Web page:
Parents of Purdue Student Fatally Shocked Reach Settlement With University

Purdue University and the parents of a student who was fatally shocked in a high-voltage campus utility room have agreed to a legal settlement that will provide $500,000 to the family and a scholarship endowment, the school said Tuesday.

Wade Steffey, a 19-year-old freshman, died Jan. 13 in the utility room, but his body wasn't discovered until two months later.

Under the terms of the settlement, Steffey's parents give up any further claim to payment from Purdue, said Joseph L. Bennett, Purdue vice president for university relations. A $100,000 endowment will create the Wade Steffey Memorial Scholarship that will be awarded to students from Indiana to attend Purdue.

Steffey's parents, Dale Steffey and Dawn Adams of Bloomington, hired a personal-injury law firm to represent them in their case against the university, although a lawsuit was not filed.

"This agreement brings to a close a tragic chapter in the history of the Purdue family," Bennett said in a news release. "The entire university community continues to mourn for the loss of this young man."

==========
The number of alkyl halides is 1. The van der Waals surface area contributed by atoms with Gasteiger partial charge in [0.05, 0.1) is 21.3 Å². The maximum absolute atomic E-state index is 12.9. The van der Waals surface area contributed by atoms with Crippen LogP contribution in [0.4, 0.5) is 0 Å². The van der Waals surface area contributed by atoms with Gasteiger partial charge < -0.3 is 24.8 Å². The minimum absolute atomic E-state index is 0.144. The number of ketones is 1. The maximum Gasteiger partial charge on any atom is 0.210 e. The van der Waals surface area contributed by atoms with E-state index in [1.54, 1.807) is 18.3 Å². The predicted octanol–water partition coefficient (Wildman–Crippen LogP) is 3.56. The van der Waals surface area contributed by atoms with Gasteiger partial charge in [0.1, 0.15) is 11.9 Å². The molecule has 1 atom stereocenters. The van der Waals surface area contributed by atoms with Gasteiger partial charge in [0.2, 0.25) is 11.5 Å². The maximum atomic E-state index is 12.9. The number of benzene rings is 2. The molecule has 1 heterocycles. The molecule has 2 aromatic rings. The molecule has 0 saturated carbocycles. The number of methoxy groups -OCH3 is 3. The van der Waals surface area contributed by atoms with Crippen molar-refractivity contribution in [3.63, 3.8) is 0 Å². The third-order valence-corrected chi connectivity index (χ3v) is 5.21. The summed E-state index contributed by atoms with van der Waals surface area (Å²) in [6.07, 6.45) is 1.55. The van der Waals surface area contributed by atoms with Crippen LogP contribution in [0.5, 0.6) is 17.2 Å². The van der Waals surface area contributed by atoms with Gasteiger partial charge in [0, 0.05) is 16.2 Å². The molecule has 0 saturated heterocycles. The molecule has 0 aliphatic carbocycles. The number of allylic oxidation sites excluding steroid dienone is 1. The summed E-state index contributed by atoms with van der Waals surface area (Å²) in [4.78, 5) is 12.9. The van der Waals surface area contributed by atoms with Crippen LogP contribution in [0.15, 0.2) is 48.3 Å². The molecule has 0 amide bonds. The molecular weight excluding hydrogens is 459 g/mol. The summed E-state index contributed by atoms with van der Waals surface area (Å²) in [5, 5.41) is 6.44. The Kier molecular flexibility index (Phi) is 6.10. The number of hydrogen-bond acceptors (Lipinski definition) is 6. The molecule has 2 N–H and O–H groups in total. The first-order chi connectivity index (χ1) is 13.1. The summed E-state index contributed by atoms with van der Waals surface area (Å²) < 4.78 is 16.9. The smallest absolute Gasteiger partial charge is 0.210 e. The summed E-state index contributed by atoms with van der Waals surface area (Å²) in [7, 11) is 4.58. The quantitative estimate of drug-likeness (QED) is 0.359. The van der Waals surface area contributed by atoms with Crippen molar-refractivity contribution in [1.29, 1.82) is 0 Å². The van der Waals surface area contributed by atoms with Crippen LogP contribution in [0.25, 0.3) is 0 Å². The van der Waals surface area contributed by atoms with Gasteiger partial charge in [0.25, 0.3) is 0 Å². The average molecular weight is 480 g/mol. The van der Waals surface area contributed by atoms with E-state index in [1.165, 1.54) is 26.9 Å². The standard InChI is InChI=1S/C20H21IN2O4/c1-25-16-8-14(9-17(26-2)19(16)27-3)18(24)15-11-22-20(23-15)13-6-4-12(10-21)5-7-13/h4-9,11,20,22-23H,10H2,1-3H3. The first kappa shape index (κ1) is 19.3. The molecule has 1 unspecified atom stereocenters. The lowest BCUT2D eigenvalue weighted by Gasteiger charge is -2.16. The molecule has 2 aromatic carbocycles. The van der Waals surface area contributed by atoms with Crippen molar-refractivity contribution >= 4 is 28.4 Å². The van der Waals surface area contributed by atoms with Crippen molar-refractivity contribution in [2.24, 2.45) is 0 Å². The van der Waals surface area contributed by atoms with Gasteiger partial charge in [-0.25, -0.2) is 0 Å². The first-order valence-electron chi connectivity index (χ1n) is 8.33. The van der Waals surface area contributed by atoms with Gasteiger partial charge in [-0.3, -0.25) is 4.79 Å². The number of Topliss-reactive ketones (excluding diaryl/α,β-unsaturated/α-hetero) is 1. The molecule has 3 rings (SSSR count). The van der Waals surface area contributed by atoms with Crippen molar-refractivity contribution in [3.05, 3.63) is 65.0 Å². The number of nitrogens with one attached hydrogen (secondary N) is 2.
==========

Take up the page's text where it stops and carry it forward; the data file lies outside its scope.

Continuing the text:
The Steffeys have scheduled an afternoon news conference in Indianapolis to talk about the settlement with the West Lafayette university.

A report by a consulting group hired by the university concluded that their son inserted a finger into an opening in a transformer in the unlocked utility room, touching a conductor that delivered the fatal shock. Steffey entered the room after climbing over or through a railing and step into a concrete area about 4 feet below ground level, the report said.

Purdue officials have said the room had been examined, but not thoroughly, as officials and volunteers searched for the missing student days after he disappeared. Officials have not been able to explain why the exterior door to the room was unlocked.

In July, attorneys for the family and for Purdue agreed to extend the deadline for the family to file a notice of tort claim. Such a notice is required before a lawsuit can be filed against a public institution.